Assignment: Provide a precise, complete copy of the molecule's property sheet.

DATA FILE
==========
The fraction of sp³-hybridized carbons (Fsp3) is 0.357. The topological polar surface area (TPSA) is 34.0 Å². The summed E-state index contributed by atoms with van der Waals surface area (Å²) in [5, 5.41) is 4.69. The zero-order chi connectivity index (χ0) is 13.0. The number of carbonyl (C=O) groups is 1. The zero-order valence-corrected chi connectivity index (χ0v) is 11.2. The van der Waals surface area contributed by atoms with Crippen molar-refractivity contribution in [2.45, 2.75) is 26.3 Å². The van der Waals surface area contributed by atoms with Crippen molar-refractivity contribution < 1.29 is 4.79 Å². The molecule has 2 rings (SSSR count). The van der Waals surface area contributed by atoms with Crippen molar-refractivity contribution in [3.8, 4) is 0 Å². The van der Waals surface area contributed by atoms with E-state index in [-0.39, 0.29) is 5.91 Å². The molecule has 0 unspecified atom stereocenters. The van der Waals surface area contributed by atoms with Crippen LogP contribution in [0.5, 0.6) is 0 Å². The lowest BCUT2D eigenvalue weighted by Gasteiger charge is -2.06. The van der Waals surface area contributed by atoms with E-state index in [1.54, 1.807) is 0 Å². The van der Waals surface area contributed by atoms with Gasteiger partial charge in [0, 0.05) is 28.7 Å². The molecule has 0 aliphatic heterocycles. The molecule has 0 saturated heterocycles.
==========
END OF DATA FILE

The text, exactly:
The fraction of sp³-hybridized carbons (Fsp3) is 0.357. The topological polar surface area (TPSA) is 34.0 Å². The summed E-state index contributed by atoms with van der Waals surface area (Å²) in [5, 5.41) is 4.69. The zero-order chi connectivity index (χ0) is 13.0. The number of carbonyl (C=O) groups is 1. The zero-order valence-corrected chi connectivity index (χ0v) is 11.2. The van der Waals surface area contributed by atoms with Crippen molar-refractivity contribution in [2.45, 2.75) is 26.3 Å². The van der Waals surface area contributed by atoms with Crippen molar-refractivity contribution < 1.29 is 4.79 Å². The molecule has 2 rings (SSSR count). The van der Waals surface area contributed by atoms with Crippen molar-refractivity contribution in [3.8, 4) is 0 Å². The van der Waals surface area contributed by atoms with E-state index in [-0.39, 0.29) is 5.91 Å². The molecule has 0 unspecified atom stereocenters. The van der Waals surface area contributed by atoms with Crippen LogP contribution in [0.5, 0.6) is 0 Å². The lowest BCUT2D eigenvalue weighted by Gasteiger charge is -2.06. The van der Waals surface area contributed by atoms with E-state index in [1.54, 1.807) is 0 Å². The van der Waals surface area contributed by atoms with Gasteiger partial charge in [0, 0.05) is 28.7 Å². The molecule has 0 aliphatic heterocycles. The molecule has 0 saturated heterocycles.